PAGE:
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Frontiers in Multicultural Marketing: The Disabilities Market - page 6 / 17

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to his spinal cord after a serious automobile accident (Margiotta, 2005).  

Harry Herman, a nuclear engineer, broke his ankle and discovered that crutches can cause problems for users; he developed “crutch palsy” which results from nerve damage in the underarms.  He started a company, Orthotic Mobility Systems (http://orthoticmobility.com/), and developed the “Sure Foot” cane and the “Strutter” crutch.  The “Sure Foot” cane is much more stable and comfortable than a typical cane and allows the user to walk on grass and snow and feel secure.  The “Strutter” is considerably more comfortable than traditional crutches and provides additional support (Silva, 2001).   

One market that has already expanded greatly thanks to the Americans with Disabilities Act of 1990 is that for assistive technology (AT).  The Technology-Related Assistance for Individuals with Disabilities Act of 1988 (PL 100- 407) defines an AT device as "any item, piece of equipment, or product system whether acquired off the shelf, modified, or customized that is used to increase, maintain or improve functional capabilities of individuals with disabilities." In other words, AT products assist those with disabilities and improves their lives.  Berven and Blanck (1998) state that the Americans with Disabilities Act has significantly affected the market for AT  devices in “economically positive ways and is creating profit-making opportunities for inventors and manufacturers. AT devices include: “motorized and customized wheelchairs, augmentative communication devices, vehicle modifications, computer equipment, assistive listening devices, home modifications, work-site modifications, and classroom modifications” (Berven and Blanck, 1999).   According to Jossi (2006), there are currently almost 2,000 companies selling 18,000 AT products.  Clearly, there is a huge market for AT devices.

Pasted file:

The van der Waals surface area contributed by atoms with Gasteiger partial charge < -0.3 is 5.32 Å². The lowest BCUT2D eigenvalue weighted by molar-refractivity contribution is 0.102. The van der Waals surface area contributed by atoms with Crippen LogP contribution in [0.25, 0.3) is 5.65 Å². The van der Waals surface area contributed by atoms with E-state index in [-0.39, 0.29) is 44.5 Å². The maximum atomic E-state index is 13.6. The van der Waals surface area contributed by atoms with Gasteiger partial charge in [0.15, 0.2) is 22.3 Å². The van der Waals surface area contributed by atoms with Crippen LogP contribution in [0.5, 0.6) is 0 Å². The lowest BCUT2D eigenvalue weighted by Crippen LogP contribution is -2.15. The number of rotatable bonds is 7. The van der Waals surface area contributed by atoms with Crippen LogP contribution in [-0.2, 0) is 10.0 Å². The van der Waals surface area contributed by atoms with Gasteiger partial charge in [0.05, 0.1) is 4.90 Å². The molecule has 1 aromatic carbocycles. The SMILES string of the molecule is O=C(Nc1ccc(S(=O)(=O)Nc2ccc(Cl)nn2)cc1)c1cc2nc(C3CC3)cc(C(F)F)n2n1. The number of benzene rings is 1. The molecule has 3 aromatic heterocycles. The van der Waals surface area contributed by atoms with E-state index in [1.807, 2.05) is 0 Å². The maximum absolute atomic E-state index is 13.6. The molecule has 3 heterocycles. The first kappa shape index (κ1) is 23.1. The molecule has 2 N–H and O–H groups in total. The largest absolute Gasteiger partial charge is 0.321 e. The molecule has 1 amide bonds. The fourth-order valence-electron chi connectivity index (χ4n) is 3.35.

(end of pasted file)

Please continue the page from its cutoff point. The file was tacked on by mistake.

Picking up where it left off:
AT devices have been categorized by the Massachusetts Department of Education (2005) as follows:

Aids for Daily Living: Self-help aids for use in activities such as dressing, personal hygiene, bathing, home maintenance, and cooking.

Mobility Aids: Standing/walking aids, transfer aids, wheelchairs and three-wheeled chairs, patient lifts.

Educational and Vocational Aids: Computers, adaptive software and job modifications.

Environmental Aids: Worksite/school design or modification, home modification, accessible architecture, adapted furniture, and environmental controls e.g., electronic switches or systems that help a person without mobility to control lights, telephones and appliances.

Recreational Aids: Aids that help persons with disabilities to participate in activities like skiing, biking, boating etc.

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